“Corey told me what you asked him,” she said. “Sorry he was so brusque. He’s new. But I get it, I’ve been in the game for a while. Seen plenty of other writers at plenty of other coffeehouses. In fact, I’m actually writing a screenplay myself.”


Veronica waggled the business card. “Trust me, you’re gonna want to see this.”

Aric took the card, looked at the card, read the card.

“Is this—”

“It is.”

“And it—”


“Huh,” he said.


Aric Wigglesticke arrived a short while later at a nondescript warehouse in a barely developed section of the next town over, the slab-grey building one of at least six lined up in a row. Dust billowed from beneath his car’s tires as he pulled up near the door. His blocky, Seinfeld-looking sneakers crunched gravel as he approached.

The door was barely discernible, the exact same shade of grey as the rest of the building. There was no bell, no buzzer. Not knowing what else to di, Aric lifted his –

The door opened before he could even knock. The smell that flooded out was practically physical.

“Jesus,” he coughed, raising his arm to his face.

“Yeah,” said the man on the other side of the door, a broad shadow in the dark interior. “We’re working on that. Filed a couple permits to add more windows, a better ventilation system.” The shadow shrugged. “You get used to it.”

Aric, despite his better instincts, stepped inside, his eyes beginning to adjust to the dimness, his nose, as promised, to the odor. The shadow to his left resolved into a genial and heavyset man dressed in faded flannel and even more faded jeans, a wet mop of short, curly hair atop his head. His nametag said Neil.

“Hi,” he said.

“Hi,” Aric replied. “Is this—” But then the writer saw it, saw the reason he had been sent out here, to this drab and unassuming and foul-smelling brick on the industrial outskirts of a town whose name he never remembered, had, in fact, already forgotten.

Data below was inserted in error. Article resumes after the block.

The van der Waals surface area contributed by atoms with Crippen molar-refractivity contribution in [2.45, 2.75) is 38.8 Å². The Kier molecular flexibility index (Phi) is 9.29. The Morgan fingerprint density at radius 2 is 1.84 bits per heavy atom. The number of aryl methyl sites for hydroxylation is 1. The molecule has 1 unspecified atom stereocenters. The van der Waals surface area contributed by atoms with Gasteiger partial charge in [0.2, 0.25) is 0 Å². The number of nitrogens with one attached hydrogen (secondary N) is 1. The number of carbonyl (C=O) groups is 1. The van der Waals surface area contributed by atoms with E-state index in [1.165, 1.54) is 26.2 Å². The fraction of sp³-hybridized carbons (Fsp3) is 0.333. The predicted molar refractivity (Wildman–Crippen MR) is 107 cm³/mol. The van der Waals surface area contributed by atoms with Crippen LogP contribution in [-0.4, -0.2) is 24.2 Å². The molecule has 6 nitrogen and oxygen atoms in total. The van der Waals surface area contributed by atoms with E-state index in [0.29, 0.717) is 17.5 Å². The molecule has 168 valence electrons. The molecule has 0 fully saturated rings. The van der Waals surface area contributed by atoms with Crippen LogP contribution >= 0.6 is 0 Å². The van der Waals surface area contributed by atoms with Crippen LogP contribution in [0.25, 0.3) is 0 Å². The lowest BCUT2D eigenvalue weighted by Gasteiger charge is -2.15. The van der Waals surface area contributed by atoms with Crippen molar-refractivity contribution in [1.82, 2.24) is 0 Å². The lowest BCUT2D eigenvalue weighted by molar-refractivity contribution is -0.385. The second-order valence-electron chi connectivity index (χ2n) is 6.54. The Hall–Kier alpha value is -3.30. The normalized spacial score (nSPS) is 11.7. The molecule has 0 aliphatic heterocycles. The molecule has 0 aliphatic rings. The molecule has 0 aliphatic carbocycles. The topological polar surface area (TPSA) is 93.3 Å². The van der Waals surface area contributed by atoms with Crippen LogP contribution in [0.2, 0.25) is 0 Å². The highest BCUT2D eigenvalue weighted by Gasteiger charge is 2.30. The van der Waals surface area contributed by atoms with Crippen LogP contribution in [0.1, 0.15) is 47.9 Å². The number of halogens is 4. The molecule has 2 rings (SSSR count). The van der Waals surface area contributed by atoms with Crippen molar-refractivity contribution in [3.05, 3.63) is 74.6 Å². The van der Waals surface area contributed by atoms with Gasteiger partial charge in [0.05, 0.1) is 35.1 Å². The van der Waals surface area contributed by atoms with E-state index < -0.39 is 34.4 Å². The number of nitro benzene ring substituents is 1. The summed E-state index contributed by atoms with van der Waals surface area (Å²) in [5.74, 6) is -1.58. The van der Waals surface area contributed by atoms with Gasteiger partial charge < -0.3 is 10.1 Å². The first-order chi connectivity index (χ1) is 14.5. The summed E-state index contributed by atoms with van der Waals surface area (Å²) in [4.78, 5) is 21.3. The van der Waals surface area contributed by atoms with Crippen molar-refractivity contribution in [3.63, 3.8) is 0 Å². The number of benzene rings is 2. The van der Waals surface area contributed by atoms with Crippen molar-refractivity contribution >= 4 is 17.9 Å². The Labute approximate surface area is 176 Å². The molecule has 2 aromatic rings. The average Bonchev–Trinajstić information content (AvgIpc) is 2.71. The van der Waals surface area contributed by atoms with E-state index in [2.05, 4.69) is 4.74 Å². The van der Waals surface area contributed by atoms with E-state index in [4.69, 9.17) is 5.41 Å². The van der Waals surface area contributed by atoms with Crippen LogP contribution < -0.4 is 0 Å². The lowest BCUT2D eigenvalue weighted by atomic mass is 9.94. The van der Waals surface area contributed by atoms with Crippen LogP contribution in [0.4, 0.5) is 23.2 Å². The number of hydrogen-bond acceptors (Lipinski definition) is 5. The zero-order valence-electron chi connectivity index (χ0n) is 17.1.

Behind Neil were ten thousand monkeys, sitting at ten thousand typewriters, smoking cigarettes and chugging whiskey like water.

“Ten thousand and one, actually,” the other man said, almost as if he was reading Aric’s thoughts, almost as if they were written out before him. “I know the saying is ‘an infinite amount’—” He did the airquotes with his fingers. “—but that’s not exactly practical. I mean, when was the last time you actually saw an infinite amount of anything? Never, that’s when.”

Aric stumbled a few steps forward, mouth agape. The monkeys covered the entire expanse of the warehouse, lined up in tight, neat rows, in open cubicles stacked four and five high on converted Costco-style shelving. The simians were all wearing collars and ties, and glasses, but nothing else. They were remarkably quiet, too, given what he knew about monkeys, their faces pinched in concentration—they were focused on the job, he realized. The clattering of the thousands upon thousands of typewriters was so loud and omnipresent that it actually turned into a dull wash of white noise.

“Truth be told, they’re not all monkeys,” Neil explained. “We’ve got apes in there, technically, Russian bears, a couple of circus dogs. One very productive platypus, which: who knew? And, obviously, there’s a lot of grad students …”